Role of Basal-Charged Clays in Low Salinity Effect in Sandstone Reservoirs: Adhesion Force on Muscovite using Atomic Force Microscope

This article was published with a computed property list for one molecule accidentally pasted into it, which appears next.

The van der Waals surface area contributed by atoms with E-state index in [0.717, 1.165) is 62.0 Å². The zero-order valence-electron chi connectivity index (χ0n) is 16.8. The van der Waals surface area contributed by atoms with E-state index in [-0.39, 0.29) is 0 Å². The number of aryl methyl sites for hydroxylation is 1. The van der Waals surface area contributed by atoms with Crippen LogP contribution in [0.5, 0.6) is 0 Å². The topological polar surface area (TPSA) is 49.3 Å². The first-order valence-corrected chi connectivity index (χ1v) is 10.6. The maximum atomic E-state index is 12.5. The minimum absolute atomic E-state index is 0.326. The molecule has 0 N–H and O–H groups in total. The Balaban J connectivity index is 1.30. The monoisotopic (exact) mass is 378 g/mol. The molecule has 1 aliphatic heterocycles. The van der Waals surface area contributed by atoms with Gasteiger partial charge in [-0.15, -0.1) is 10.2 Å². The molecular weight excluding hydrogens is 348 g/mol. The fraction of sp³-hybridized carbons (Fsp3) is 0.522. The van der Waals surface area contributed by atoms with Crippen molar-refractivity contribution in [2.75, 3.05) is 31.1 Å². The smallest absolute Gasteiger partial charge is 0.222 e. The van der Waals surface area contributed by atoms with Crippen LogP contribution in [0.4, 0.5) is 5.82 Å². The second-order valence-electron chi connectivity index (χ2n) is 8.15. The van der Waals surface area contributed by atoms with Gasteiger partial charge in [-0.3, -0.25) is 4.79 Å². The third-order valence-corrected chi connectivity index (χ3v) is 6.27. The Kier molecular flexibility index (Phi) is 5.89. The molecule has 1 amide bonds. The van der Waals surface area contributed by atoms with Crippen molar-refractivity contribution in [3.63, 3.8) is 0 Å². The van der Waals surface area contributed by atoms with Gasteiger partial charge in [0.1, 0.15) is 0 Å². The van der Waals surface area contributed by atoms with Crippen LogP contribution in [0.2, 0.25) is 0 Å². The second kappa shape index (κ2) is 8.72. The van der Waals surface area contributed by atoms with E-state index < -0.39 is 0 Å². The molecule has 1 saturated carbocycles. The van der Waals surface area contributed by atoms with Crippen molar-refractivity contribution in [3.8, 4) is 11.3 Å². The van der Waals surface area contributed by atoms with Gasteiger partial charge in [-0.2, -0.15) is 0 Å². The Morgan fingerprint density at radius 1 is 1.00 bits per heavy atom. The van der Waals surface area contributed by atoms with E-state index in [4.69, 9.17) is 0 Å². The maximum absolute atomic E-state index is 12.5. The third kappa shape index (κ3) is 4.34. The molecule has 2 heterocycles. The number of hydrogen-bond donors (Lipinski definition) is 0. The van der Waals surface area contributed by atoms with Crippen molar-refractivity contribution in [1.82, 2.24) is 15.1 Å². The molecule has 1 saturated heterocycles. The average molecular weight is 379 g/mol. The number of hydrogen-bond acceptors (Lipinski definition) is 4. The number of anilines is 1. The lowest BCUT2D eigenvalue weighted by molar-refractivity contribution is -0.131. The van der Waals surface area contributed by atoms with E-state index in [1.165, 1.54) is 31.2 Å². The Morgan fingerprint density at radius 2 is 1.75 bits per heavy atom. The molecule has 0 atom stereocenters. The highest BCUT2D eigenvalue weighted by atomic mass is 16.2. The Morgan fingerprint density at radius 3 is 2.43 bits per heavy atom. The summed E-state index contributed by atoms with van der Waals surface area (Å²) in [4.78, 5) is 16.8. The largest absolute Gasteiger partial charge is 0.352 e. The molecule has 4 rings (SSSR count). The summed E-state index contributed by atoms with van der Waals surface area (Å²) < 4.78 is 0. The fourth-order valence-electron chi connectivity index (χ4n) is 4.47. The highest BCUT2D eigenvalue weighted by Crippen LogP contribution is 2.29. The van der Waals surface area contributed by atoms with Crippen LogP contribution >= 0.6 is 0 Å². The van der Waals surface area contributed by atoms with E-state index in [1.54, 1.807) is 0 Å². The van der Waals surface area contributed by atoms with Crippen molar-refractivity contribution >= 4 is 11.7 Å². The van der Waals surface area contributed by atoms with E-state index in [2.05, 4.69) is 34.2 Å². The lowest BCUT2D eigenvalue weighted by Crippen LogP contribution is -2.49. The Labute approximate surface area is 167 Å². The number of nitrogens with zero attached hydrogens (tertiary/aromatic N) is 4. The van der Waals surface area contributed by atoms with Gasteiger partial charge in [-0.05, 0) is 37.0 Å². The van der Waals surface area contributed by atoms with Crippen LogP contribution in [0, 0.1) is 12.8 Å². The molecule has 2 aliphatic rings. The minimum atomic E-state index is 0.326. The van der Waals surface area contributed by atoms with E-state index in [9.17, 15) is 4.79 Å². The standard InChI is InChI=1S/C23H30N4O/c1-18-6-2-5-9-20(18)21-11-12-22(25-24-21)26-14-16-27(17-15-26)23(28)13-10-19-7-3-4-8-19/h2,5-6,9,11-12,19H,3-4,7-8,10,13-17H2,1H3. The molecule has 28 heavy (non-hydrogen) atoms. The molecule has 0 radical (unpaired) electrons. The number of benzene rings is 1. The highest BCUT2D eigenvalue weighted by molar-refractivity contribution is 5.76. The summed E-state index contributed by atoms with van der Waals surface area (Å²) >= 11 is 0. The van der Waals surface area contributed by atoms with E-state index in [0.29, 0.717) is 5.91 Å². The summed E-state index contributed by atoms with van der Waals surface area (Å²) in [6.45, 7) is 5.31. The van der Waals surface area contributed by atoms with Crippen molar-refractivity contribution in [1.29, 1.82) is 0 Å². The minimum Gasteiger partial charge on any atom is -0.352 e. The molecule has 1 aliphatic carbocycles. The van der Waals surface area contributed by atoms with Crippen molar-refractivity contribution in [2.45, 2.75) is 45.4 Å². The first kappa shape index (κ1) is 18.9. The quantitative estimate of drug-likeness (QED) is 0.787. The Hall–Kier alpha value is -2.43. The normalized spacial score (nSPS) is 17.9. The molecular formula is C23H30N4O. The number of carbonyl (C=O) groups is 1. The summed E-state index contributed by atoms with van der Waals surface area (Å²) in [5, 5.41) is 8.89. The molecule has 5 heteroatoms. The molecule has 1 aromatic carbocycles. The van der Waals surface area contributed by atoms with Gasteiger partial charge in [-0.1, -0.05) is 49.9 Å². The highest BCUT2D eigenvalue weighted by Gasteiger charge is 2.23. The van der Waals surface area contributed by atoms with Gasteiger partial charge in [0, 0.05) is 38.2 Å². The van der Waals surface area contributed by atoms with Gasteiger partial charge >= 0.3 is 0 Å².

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© 2019 American Chemical Society. Low salinity water flooding appears to be an important means to improved oil recovery in sandstone reservoirs. Wettability alteration has been identified as the main effect behind low salinity water flooding due to the interaction of oil-brine-rock interfaces, where clay minerals play a significant role. While how edge-charged clays (kaolinite-bearing sandstone) contribute to wettability alteration during low salinity water flooding has been well-studied, the role of basal charged clays (smectite, illite, and chlorite) in wettability alteration remains unclear. We previously confirmed that basal charged clays trigger pH increases (2 to 3) due to ion exchange with added impetus of mineral dissolution by means of geochemical modeling (Chen et al. Fuel 2018, 112a117). In this work, we hypothesized that the pH increase triggers negative zeta potential of both oil-brine and brine-clays, thus increasing double layer expansion, as well as hydrophilicity. To test our hypothesis, we measured adhesion force between functional groups (aCH 3 and aCOOH) and muscovite using atomic force microscope (AFM) at pH of 7 and 11 with NaCl at a concentration of 10â€»000 mg/L NaCl. To gain a better isotherm thermodynamic understanding, we measured zeta potential of brine-muscovite and oil-brine and computed total disjoining pressure under constant potential condition using flat to flat and sphere to flat thermodynamic models. Zeta potential measurements show that increasing pH shifted the zeta potential of oil-brine and brine-muscovite to more negative values thus increasing the electrical double layer force. Our AFM measurements show that increasing pH from 7 to 11 indeed decreased 80% of the adhesion force for both functional groups. Total disjoining pressure calculation predicts the same trend as the AFM adhesion measurements. However, the sphere to flat thermodynamic model predicts a correct degree of decrease in adhesion force compared to AFM, implying that the sphere to flat model should be applied to interpret AFM results. Together, our results confirm that basal-charged clays can significantly contribute to low salinity effect due to electrical double layer expansion, thus expanding the application envelope of low salinity flooding in sandstone reservoirs bearing basal-charged clays.
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